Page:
lighting with a sb-800
PhotoCamel: Your friendly photo community, with free discussion forums, digital photography reviews, photo sharing, galleries, downloads, blogs, photography contests, and prizes.
 

Go Back   PhotoCamel - Your Friendly Photography Forum > Tools Of the Trade > Lighting Technique

Reply
 
LinkBack Thread Tools Display Modes
Old 02-18-2007   #1
Guanaco
 
Location: Poplar Grove Illinois
Posts: 313
CamelKarma: 89
Editing OK?: Yes
Constructive Critique?: Yes
Default lighting with a sb-800

Hello
I have question that has got me wondering. I have a nikon sb-800 and a sb-600 and I would like to know if I can use these with any cheap monolites I see advertized. They come with a slave and I assume that the flash from my sb-800 will fire them.
I want to use them as back ground light and highlights because of the attachments you can buy with them.
Will I have problems shooting with the lights combined useing the ttl lighting with the nikons.
Thanks for any help anyone can supply.
Rich

__________________
Members don't see ads in threads. Register for your free account today and become a member of PhotoCamel to open up the site's many benefits and features.
spector426 is offline   Reply With Quote
Old 02-18-2007   #2
Camel Breath
 
JDArt's Avatar
 
Location: Far out
Posts: 23,701
CamelKarma: 2121022
Editing OK?: Yes
Constructive Critique?: Yes
Default Re: lighting with a sb-800

Quote:
Originally Posted by spector426 View Post
Hello
I have question that has got me wondering. I have a nikon sb-800 and a sb-600 and I would like to know if I can use these with any cheap monolites I see advertized. They come with a slave and I assume that the flash from my sb-800 will fire them.
You want to use them as slaves?
__________________
Consider submitting your photography to Open Arts Forum.
JDArt is offline   Reply With Quote
Old 02-18-2007   #3
PhotoCamel Supporter DONATED
Camel Breath
 
cyclohexane's Avatar
 
Location: San Francisco Bay Area, California, USA
Posts: 10,883
CamelKarma: 1099193
Editing OK?: No
Constructive Critique?: Yes
Default Re: lighting with a sb-800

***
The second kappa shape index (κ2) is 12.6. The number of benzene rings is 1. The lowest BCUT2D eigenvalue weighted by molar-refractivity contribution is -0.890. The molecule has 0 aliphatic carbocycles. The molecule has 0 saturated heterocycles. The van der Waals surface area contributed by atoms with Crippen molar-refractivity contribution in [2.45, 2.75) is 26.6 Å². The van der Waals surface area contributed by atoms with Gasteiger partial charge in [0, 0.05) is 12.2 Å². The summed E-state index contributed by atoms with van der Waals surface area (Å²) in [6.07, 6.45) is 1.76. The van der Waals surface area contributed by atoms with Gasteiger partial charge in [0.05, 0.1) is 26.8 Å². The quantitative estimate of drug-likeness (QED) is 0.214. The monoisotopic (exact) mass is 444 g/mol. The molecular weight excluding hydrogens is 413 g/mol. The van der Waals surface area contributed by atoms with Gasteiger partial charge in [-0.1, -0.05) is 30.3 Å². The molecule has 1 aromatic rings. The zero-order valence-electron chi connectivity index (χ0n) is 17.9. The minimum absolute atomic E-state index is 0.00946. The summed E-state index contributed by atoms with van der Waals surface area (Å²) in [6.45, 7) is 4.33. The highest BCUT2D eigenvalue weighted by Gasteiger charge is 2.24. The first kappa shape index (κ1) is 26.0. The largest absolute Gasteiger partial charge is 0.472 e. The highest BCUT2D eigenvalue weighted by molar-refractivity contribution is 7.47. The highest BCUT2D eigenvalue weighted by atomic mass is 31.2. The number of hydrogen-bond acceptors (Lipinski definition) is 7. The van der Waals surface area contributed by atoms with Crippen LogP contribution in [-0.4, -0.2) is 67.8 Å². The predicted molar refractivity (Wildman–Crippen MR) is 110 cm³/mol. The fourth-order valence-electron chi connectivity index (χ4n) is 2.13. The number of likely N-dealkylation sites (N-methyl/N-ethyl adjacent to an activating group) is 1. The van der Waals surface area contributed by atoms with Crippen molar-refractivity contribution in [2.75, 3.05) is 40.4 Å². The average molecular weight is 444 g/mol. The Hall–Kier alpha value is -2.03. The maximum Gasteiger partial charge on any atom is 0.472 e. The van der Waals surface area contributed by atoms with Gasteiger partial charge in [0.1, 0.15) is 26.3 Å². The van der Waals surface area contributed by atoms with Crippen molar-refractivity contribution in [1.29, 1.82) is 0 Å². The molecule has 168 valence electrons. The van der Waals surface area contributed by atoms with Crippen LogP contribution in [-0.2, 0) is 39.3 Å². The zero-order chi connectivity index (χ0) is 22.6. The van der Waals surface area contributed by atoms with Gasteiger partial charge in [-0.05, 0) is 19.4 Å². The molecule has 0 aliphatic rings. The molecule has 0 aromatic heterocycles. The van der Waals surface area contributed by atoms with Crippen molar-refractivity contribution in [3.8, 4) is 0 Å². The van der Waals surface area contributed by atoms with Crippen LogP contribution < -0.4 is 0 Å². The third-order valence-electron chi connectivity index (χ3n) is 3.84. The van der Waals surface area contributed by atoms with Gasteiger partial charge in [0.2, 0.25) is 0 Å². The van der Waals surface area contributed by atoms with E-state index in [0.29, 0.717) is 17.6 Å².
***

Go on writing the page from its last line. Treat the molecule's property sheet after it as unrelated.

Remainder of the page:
I've never tried combining off-camera wireless TTL using SB-800 flashes with optical slaves in manual, but I'd assume that it wouldn't work, due to the preflashes used by the speedlights to communicate and meter before firing. You'd proably have to shoot them all in manual mode (use SU-4 mode on the SB-800).
__________________
-Michael
cyclohexane is offline   Reply With Quote
Old 02-18-2007   #4
Guanaco
 
Location: Poplar Grove Illinois
Posts: 313
CamelKarma: 89
Editing OK?: Yes
Constructive Critique?: Yes
Default Re: lighting with a sb-800

Quote:
Originally Posted by JDArt View Post
You want to use them as slaves?
I wanted to use cheap flash heads that I see online for hair lights and backgrounds because i can but things like snoots and barn doors for them. I have never seen things like that for the sb-800 or 600. I guess that was something I wish I would have thought about before buying them. Thanks for your response.
Rich
spector426 is offline   Reply With Quote
Old 02-18-2007   #5
Guanaco
 
Location: Poplar Grove Illinois
Posts: 313
CamelKarma: 89
Editing OK?: Yes
Constructive Critique?: Yes
Default Re: lighting with a sb-800

Quote:
Originally Posted by cyclohexane View Post
I've never tried combining off-camera wireless TTL using SB-800 flashes with optical slaves in manual, but I'd assume that it wouldn't work, due to the preflashes used by the speedlights to communicate and meter before firing. You'd proably have to shoot them all in manual mode (use SU-4 mode on the SB-800).
Can I use some kind of gobo to block the slave unit from seeing the pre flashes from the camera ? I know these questions might sound stupid but I would rather ask them before I spend any money. Thanks for your reply.
Rich
spector426 is offline   Reply With Quote
Old 02-18-2007   #6
PhotoCamel Supporter DONATED
Camel Breath
 
cyclohexane's Avatar
 
Location: San Francisco Bay Area, California, USA
Posts: 10,883
CamelKarma: 1099193
Editing OK?: No
Constructive Critique?: Yes
Default Re: lighting with a sb-800

I don't know. Like I said, I've never combined CLS with optical slaves. You could always go ahead and try it.
__________________
-Michael
cyclohexane is offline   Reply With Quote
Old 02-20-2007   #7
Bactrian
 
deluco's Avatar
 
Location: Hudson, Ma
Posts: 2,443
CamelKarma: 22449
Editing OK?: Ask First
Constructive Critique?: Yes
Default Re: lighting with a sb-800